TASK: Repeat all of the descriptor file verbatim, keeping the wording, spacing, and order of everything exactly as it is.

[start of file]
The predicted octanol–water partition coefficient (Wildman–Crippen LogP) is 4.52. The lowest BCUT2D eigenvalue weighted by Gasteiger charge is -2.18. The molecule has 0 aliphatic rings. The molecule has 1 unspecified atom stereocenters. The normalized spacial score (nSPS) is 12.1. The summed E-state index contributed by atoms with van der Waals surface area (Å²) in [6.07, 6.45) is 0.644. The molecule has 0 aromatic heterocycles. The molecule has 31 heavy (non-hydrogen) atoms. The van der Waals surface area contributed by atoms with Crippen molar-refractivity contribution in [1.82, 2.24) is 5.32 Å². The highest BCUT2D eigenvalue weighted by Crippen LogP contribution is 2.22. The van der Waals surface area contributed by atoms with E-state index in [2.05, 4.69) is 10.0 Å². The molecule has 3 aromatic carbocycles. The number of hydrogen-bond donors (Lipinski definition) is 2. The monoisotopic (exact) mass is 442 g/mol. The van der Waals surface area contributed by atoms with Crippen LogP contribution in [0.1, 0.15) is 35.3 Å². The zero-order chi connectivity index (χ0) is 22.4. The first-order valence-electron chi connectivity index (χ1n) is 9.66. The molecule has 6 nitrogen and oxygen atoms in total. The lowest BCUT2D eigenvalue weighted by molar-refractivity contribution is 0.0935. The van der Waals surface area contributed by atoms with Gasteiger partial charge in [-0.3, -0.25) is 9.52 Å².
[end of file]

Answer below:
The predicted octanol–water partition coefficient (Wildman–Crippen LogP) is 4.52. The lowest BCUT2D eigenvalue weighted by Gasteiger charge is -2.18. The molecule has 0 aliphatic rings. The molecule has 1 unspecified atom stereocenters. The normalized spacial score (nSPS) is 12.1. The summed E-state index contributed by atoms with van der Waals surface area (Å²) in [6.07, 6.45) is 0.644. The molecule has 0 aromatic heterocycles. The molecule has 31 heavy (non-hydrogen) atoms. The van der Waals surface area contributed by atoms with Crippen molar-refractivity contribution in [1.82, 2.24) is 5.32 Å². The highest BCUT2D eigenvalue weighted by Crippen LogP contribution is 2.22. The van der Waals surface area contributed by atoms with E-state index in [2.05, 4.69) is 10.0 Å². The molecule has 3 aromatic carbocycles. The number of hydrogen-bond donors (Lipinski definition) is 2. The monoisotopic (exact) mass is 442 g/mol. The van der Waals surface area contributed by atoms with Crippen LogP contribution in [0.1, 0.15) is 35.3 Å². The zero-order chi connectivity index (χ0) is 22.4. The first-order valence-electron chi connectivity index (χ1n) is 9.66. The molecule has 6 nitrogen and oxygen atoms in total. The lowest BCUT2D eigenvalue weighted by molar-refractivity contribution is 0.0935. The van der Waals surface area contributed by atoms with Gasteiger partial charge in [-0.3, -0.25) is 9.52 Å².